On my visit to Baobab Batik, I learned the batik process, which entails tracing a pattern onto plain white fabric, covering the pattern with melted wax, dyeing the fabric, dewaxing the fabric to reveal the pattern that had been covered with wax and drying the fabric – it is quite the process! I walked outside and saw this beautiful image of finished textile drying in the sun, and I knew I had to capture it.  I love the movement, textures and colors.

Next the group traveled to the hilltop farm and weaving studio of Rosecraft Weaving, which began as Rose Roque’s hobby, but 35 years ago turned into a business that still thrives today.  At Rosecraft, female artisans create luxurious hand-woven, crocheted, and knitted homewares and fashion products. Fibers used are locally sourced and eco-friendly, and include mohair, merino wool, organic cotton, silk, and bamboo.

Here are some behind-the-scenes looks at the beginning stages of the many-stepped creation process at Rosecraft. Handlooms are such amazing structures. I can still hear the click-clack that they make with each row of textile created -- I love that sound. As always, the women are hard at work.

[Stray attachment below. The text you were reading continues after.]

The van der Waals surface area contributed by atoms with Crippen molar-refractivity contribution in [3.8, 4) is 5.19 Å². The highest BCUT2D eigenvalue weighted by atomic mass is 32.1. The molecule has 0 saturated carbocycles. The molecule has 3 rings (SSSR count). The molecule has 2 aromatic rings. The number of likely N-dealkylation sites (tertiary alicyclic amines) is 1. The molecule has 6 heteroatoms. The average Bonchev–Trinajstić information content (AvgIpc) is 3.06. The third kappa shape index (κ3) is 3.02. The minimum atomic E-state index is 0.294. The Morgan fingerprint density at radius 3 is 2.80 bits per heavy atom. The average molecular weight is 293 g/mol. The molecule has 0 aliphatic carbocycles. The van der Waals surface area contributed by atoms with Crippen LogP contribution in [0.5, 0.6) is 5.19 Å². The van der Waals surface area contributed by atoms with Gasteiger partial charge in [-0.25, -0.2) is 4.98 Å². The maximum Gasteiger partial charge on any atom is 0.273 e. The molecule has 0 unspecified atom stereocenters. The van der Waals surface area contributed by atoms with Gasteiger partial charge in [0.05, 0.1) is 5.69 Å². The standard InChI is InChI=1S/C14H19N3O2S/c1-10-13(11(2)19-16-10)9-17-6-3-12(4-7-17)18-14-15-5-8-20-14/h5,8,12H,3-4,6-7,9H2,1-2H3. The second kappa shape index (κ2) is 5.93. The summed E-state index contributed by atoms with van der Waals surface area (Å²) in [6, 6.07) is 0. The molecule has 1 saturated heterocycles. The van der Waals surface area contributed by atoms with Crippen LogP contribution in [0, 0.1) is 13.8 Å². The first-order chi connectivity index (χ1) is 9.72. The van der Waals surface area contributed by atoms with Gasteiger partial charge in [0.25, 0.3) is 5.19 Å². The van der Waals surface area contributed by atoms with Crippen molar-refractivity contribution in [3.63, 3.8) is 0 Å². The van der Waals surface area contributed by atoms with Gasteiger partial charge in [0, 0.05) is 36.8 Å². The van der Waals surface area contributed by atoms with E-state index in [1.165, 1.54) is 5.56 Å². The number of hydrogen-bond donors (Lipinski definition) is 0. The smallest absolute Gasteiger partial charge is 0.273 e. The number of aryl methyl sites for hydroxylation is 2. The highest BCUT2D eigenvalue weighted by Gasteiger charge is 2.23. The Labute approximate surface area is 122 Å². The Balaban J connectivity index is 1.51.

This artisan was so excited to get her picture taken! While we always ask permission to take photos, I don’t think a single person turned us away. Contrarily, they would smile and ask to see the camera so they could see themselves in the photo -- it was so much fun for them and for us!

After visiting Rosecraft, the group headed to Piggs Peak in Northern Swaziland to visit Coral Stephens, a hand-weaving studio founded in 1949, renowned for its alternative design, vibrant color, and use of mohair fabrics.

We ventured into the mountains in Swaziland to Piggs Peak to visit Murrae Stephens, owner of Coral Stephens. She took us to her favorite lookout spot, where we set up chairs and enjoyed wine and snacks while we watched the sunset. How stunning is this view? Can you believe we get to live in this amazing world?!